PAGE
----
o communication barriers faced by the plaintiffs favoured a common process
            o note dealt mostly with access to justice and judicial economy

After certification
     Notice
            o once proceeding have been certified you have to give notice to the members of the class. The method
                 in which notice will be given must be part of the application for certification
            o In some cases D is required to give notice (e.g., if they have special resources, like a mailing list, to
                 notify the class)
     Opt out
            o members must actively opt –out
            o if they do so, they don’t receive any of the damages, but they cannot individual litigate at a later time
                 (would be barred by res judicata)
            o disposition in class action can be used in the same way as any case would be used in further individual
                 litigation – persuasive or binding with deference to stare decisis
     Discovery
            o normally limited to representative plaintiff
            o court has discretion on motion by plaintiff to provide for other parties to be discovered
     Conduct of Class Proceedings
            o common issues dealt with first
            o then individual issues – court has a lot of discretion in determining how those issues will proceed
     Settlement
            o settlement must be approved by the court in order to protect the absent members of the class
            o that settlement is binding on anyone who has not opted out

Case Management
   77.02 The purpose of this Rule is to establish a case management system throughout Ontario that reduces
  unnecessary cost and delay in civil litigation, facilitates early and fair settlements and brings proceedings
  expeditiously to a just determination while allowing sufficient time for the conduct of the proceeding.
    currently rule 77 applies only to Toronto, Ottawa and Windsor
    case mgmt applies to all civil cases in those jurisdictions except for family matters, construction lien,
       bankruptcy and insolvency matters
    In july 2001 all eligible cases that started in Toronto were case managed (between 1997 - 2001 random
       selection of cases)

Structure of Case Management
Choice of Track
   (5) On filing Form 14F (Information for court use), the plaintiff shall choose the fast track or the standard track for
   the proceeding.
             fast track – time frames for getting ‘pieces' of the proceedings faster than the standard track (150 days
                – 5 months)
             Standard track – 240 days to get things to point of a settlement conference (~8 months)

   (6) In choosing a track, the plaintiff shall have regard to all relevant considerations, including,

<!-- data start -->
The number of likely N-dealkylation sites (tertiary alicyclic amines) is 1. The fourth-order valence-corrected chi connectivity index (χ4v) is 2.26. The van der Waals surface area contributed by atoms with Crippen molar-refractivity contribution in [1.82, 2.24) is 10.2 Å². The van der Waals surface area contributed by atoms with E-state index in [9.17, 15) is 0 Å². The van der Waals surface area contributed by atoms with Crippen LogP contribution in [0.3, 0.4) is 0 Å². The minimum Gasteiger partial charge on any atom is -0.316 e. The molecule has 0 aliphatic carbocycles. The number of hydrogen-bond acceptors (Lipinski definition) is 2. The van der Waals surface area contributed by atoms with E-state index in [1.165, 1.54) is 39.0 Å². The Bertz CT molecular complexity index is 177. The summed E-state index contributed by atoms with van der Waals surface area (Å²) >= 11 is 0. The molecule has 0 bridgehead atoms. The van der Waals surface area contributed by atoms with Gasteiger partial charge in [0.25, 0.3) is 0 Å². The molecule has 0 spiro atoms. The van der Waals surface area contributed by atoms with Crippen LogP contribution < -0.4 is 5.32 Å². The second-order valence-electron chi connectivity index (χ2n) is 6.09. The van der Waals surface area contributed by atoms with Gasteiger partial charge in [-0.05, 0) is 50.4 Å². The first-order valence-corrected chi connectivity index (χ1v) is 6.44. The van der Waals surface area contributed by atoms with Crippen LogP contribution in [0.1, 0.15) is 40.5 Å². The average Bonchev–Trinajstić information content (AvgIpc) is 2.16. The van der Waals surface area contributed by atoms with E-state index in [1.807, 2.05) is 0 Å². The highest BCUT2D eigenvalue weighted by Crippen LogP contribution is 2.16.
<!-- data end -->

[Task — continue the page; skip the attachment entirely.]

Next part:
(a) the complexity of the issues of fact or law;
        (b) the likely expense to the parties;
        (c) the importance to the public of the issues of fact or law
        (d) the number of parties or prospective parties;
        (e) the amount of intervention by the case management judge that the proceeding is likely to require; and
        (f) the time required for proper discovery, if applicable, and preparation for trial or hearing.

Structure of Case Management
Dismissal by Registrar (Administrative Dismissal – r. 77.08)
     If no defence has been filed within 180 after the initial application has been filed and the plaintiff does not seek
        default judgment, then the matter is dismissed

Assignment to Case Management Judge/Team – r. 77.09
    in the past there might have been different judges at different parts of the proceedings (on judge for one motion
       for example)
    now 1 judge/team throughout process

Timetables – r. 77.10

Powers Generally
  77.11 (1) A case management judge or case management master may,
       (a)    extend or abridge a time prescribed by an order or the rules;
       (b)    transfer a proceeding from one track to the other;
       (c)    adjourn a case conference;
       (d)    set aside an order made by the registrar; and
       (e)    make orders, impose terms, give directions and award costs as necessary to carry out the purpose of
              this Rule.

MOTIONS (R. 77.12)
 Increasingly Streamlined
      o some motions can be brought without supporting materials (affidavit)
      o some motions an be brought via telephone or fax

How Convened
  77.13 (1) A case management judge or a case management master may convene a case conference at any time, on
  his or her own initiative or at a party’s request.

Matters to be Dealt With
77.13 (3) At the conference, a case management judgeor case management master may,
       a) identify the issues and note those that are contested and those that are not;
       (b) explore methods to resolve the contested issues;
       (c) if possible, secure the parties’ agreement on a specific schedule of events in the proceeding;
       (d) create a timetable for the proceeding; and
       (e) review and, if necessary, amend an existing timetable.

    occurs only after discovery has occurred
    set at a fixed time
    judge meets with lawyers and possibly clients
    settlement conferences tend to be evaluative (as opposed to facilitative)


Mandatory Mediation
   Theory that consensual outcomes are more likely to be enforced
   private and confidential

  24.1.01 This Rule provides for mandatory mediation in case managed actions, in order to reduce cost and delay in
  litigation and facilitate the early and fair resolution of disputes.

  24.1.02 In mediation, a neutral third party facilitates communication among the parties to a dispute, to assist them